Like many of our club members I work for a living. I also have a relatively young family that compete for my time so when Dan Taylor posted a day-trip ‘cheeky shore-dive’ to the North Norfolk coast I jumped at the chance. So it was with bleary eyes that I picked up my buddy and mentor, Richard Croft, in Newark that Saturday morning and we made our way to Weybourne. It was my first dive since qualifying as an Ocean Diver so I was excited to say the least, but feeling confident that I was up to the task.
The two wreck challenge involved diving two wrecks within five miles of each other in the same day. Timings of the tides and the logistics of the dive obviously played a vital part if we were to be successful, but Dan had put together a superb 48-page dive plan which covered every aspect of the dive and most importantly, when we had to be where, and at what time.
First stop was the Rosalie, a steamship described in the brief as ‘a first world victim that can be dived from the shore at Weybourne; it was sunk by torpedo in 1914 during the First World War.’ It was only 180m from shore, and Dan and his wife Kelly had arrived earlier than the rest of us so that he could snorkel out to place a buoy that would help us find it easily enough. In fact, the walk from the car park to entry in full kit was twice the distance of the swim out, on what can only be described as ‘unhelpful’ stones. This seemed to be a matter for much muttering from the remainder of our party, Chris Lee and Brian Nevison!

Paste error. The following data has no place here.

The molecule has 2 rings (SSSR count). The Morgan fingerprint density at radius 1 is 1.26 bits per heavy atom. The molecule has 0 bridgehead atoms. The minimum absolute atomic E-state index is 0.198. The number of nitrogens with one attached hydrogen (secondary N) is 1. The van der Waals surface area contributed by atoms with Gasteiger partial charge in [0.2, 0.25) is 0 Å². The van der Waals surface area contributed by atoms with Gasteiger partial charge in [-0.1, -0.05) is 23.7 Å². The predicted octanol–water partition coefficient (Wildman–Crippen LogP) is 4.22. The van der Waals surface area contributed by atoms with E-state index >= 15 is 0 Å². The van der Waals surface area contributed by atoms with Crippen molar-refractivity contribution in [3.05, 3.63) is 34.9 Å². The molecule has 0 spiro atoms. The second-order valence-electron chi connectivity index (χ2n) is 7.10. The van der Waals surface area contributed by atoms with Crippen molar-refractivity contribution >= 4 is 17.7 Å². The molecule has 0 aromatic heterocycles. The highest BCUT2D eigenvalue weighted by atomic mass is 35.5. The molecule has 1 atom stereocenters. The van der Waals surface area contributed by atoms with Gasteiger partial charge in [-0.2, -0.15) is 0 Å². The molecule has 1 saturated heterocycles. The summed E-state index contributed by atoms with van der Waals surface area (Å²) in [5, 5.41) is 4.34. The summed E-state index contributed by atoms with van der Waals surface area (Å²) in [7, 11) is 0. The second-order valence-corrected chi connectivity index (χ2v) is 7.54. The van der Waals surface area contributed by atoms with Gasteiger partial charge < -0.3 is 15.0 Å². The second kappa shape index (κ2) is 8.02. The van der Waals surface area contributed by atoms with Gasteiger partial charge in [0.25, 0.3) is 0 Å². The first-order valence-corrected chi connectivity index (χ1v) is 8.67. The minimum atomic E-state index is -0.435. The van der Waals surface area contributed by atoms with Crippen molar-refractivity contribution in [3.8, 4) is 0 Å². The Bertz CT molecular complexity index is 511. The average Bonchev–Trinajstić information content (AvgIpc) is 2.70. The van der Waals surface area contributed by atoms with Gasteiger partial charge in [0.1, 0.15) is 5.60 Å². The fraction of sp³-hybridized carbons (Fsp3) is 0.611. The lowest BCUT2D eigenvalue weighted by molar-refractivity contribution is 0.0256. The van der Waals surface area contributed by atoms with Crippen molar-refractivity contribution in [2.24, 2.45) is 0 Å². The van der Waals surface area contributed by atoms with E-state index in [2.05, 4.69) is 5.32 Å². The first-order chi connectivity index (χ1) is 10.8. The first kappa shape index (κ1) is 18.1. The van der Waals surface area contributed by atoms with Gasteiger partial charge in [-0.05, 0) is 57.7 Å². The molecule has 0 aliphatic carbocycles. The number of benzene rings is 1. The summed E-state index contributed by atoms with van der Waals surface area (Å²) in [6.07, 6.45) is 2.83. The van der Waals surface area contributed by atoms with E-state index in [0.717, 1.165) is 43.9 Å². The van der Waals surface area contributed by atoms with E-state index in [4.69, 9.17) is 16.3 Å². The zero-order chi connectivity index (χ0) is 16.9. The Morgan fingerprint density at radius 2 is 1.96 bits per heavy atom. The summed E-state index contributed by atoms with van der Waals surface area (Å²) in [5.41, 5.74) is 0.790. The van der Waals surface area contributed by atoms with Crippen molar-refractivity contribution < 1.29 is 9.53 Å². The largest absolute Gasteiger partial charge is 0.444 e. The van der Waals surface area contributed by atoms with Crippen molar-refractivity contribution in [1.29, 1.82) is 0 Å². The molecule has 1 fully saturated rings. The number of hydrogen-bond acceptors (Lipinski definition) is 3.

Another advantage to Dan and Kelly being there early was that they got talking to some local divers who told them to aim for an earlier entry to extend the time we could be out there. So when Richard and I arrived we got kitted up without delay and were in pretty much straight away.